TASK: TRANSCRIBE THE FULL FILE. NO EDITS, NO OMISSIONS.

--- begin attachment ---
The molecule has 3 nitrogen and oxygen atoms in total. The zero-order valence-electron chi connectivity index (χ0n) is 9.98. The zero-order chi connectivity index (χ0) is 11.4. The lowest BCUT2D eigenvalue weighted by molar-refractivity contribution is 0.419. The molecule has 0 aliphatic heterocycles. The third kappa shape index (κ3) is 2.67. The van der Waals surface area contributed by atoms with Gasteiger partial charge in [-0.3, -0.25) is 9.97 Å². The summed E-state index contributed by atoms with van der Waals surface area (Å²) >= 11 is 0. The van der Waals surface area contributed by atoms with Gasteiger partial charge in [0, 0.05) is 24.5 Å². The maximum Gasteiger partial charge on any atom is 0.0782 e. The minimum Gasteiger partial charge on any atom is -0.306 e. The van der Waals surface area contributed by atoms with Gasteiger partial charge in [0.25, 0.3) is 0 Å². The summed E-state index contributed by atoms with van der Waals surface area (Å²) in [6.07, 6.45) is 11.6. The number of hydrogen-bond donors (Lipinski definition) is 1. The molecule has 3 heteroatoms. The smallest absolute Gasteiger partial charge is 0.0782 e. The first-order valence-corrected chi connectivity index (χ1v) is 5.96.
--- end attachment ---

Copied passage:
The molecule has 3 nitrogen and oxygen atoms in total. The zero-order valence-electron chi connectivity index (χ0n) is 9.98. The zero-order chi connectivity index (χ0) is 11.4. The lowest BCUT2D eigenvalue weighted by molar-refractivity contribution is 0.419. The molecule has 0 aliphatic heterocycles. The third kappa shape index (κ3) is 2.67. The van der Waals surface area contributed by atoms with Gasteiger partial charge in [-0.3, -0.25) is 9.97 Å². The summed E-state index contributed by atoms with van der Waals surface area (Å²) >= 11 is 0. The van der Waals surface area contributed by atoms with Gasteiger partial charge in [0, 0.05) is 24.5 Å². The maximum Gasteiger partial charge on any atom is 0.0782 e. The minimum Gasteiger partial charge on any atom is -0.306 e. The van der Waals surface area contributed by atoms with Gasteiger partial charge in [0.25, 0.3) is 0 Å². The summed E-state index contributed by atoms with van der Waals surface area (Å²) in [6.07, 6.45) is 11.6. The number of hydrogen-bond donors (Lipinski definition) is 1. The molecule has 3 heteroatoms. The smallest absolute Gasteiger partial charge is 0.0782 e. The first-order valence-corrected chi connectivity index (χ1v) is 5.96.